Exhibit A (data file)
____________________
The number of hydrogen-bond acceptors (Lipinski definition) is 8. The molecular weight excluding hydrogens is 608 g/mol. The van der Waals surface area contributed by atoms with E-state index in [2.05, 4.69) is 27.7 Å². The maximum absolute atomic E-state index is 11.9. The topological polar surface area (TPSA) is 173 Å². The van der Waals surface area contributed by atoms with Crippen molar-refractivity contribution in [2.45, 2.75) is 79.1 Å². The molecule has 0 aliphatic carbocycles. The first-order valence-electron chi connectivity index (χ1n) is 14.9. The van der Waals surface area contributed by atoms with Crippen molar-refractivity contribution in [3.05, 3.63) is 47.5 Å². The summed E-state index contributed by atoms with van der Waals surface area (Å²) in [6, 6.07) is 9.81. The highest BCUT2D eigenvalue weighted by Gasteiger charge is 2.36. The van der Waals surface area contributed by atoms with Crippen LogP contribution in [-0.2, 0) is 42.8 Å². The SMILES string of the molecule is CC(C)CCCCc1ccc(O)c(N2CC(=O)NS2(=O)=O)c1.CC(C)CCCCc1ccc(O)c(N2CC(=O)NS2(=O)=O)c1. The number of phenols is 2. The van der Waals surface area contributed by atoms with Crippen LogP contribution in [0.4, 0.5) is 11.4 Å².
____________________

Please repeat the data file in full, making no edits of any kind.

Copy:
The number of hydrogen-bond acceptors (Lipinski definition) is 8. The molecular weight excluding hydrogens is 608 g/mol. The van der Waals surface area contributed by atoms with E-state index in [2.05, 4.69) is 27.7 Å². The maximum absolute atomic E-state index is 11.9. The topological polar surface area (TPSA) is 173 Å². The van der Waals surface area contributed by atoms with Crippen molar-refractivity contribution in [2.45, 2.75) is 79.1 Å². The molecule has 0 aliphatic carbocycles. The first-order valence-electron chi connectivity index (χ1n) is 14.9. The van der Waals surface area contributed by atoms with Crippen molar-refractivity contribution in [3.05, 3.63) is 47.5 Å². The summed E-state index contributed by atoms with van der Waals surface area (Å²) in [6, 6.07) is 9.81. The highest BCUT2D eigenvalue weighted by Gasteiger charge is 2.36. The van der Waals surface area contributed by atoms with Crippen LogP contribution in [-0.2, 0) is 42.8 Å². The SMILES string of the molecule is CC(C)CCCCc1ccc(O)c(N2CC(=O)NS2(=O)=O)c1.CC(C)CCCCc1ccc(O)c(N2CC(=O)NS2(=O)=O)c1. The number of phenols is 2. The van der Waals surface area contributed by atoms with Crippen LogP contribution in [0.4, 0.5) is 11.4 Å².